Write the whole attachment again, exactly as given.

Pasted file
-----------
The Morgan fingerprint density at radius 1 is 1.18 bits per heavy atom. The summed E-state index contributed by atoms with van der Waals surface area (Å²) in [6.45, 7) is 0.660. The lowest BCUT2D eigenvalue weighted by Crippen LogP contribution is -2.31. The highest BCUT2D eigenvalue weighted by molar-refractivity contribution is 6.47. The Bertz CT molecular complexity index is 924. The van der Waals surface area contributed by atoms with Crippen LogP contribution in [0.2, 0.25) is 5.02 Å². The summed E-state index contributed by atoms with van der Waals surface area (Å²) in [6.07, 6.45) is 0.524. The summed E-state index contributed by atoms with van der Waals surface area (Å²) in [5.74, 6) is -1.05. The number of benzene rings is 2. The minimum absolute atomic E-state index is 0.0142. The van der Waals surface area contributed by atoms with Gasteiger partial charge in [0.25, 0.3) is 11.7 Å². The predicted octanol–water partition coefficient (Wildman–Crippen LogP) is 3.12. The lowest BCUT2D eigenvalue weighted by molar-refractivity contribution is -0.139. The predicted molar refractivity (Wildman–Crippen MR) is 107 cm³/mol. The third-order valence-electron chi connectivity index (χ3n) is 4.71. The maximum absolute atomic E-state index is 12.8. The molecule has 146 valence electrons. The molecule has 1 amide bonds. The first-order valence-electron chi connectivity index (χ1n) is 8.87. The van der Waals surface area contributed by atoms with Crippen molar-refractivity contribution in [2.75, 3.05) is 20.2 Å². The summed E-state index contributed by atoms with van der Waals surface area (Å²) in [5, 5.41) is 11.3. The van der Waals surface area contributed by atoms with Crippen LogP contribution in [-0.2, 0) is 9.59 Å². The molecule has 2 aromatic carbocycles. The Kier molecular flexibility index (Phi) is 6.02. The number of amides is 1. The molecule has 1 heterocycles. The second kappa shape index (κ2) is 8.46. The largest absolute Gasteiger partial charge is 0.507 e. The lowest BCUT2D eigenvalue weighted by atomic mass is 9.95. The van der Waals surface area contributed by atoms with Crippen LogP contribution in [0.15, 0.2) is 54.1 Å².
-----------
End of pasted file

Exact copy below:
The Morgan fingerprint density at radius 1 is 1.18 bits per heavy atom. The summed E-state index contributed by atoms with van der Waals surface area (Å²) in [6.45, 7) is 0.660. The lowest BCUT2D eigenvalue weighted by Crippen LogP contribution is -2.31. The highest BCUT2D eigenvalue weighted by molar-refractivity contribution is 6.47. The Bertz CT molecular complexity index is 924. The van der Waals surface area contributed by atoms with Crippen LogP contribution in [0.2, 0.25) is 5.02 Å². The summed E-state index contributed by atoms with van der Waals surface area (Å²) in [6.07, 6.45) is 0.524. The summed E-state index contributed by atoms with van der Waals surface area (Å²) in [5.74, 6) is -1.05. The number of benzene rings is 2. The minimum absolute atomic E-state index is 0.0142. The van der Waals surface area contributed by atoms with Gasteiger partial charge in [0.25, 0.3) is 11.7 Å². The predicted octanol–water partition coefficient (Wildman–Crippen LogP) is 3.12. The lowest BCUT2D eigenvalue weighted by molar-refractivity contribution is -0.139. The predicted molar refractivity (Wildman–Crippen MR) is 107 cm³/mol. The third-order valence-electron chi connectivity index (χ3n) is 4.71. The maximum absolute atomic E-state index is 12.8. The molecule has 146 valence electrons. The molecule has 1 amide bonds. The first-order valence-electron chi connectivity index (χ1n) is 8.87. The van der Waals surface area contributed by atoms with Crippen molar-refractivity contribution in [2.75, 3.05) is 20.2 Å². The summed E-state index contributed by atoms with van der Waals surface area (Å²) in [5, 5.41) is 11.3. The van der Waals surface area contributed by atoms with Crippen LogP contribution in [-0.2, 0) is 9.59 Å². The molecule has 2 aromatic carbocycles. The Kier molecular flexibility index (Phi) is 6.02. The number of amides is 1. The molecule has 1 heterocycles. The second kappa shape index (κ2) is 8.46. The largest absolute Gasteiger partial charge is 0.507 e. The lowest BCUT2D eigenvalue weighted by atomic mass is 9.95. The van der Waals surface area contributed by atoms with Crippen LogP contribution in [0.15, 0.2) is 54.1 Å².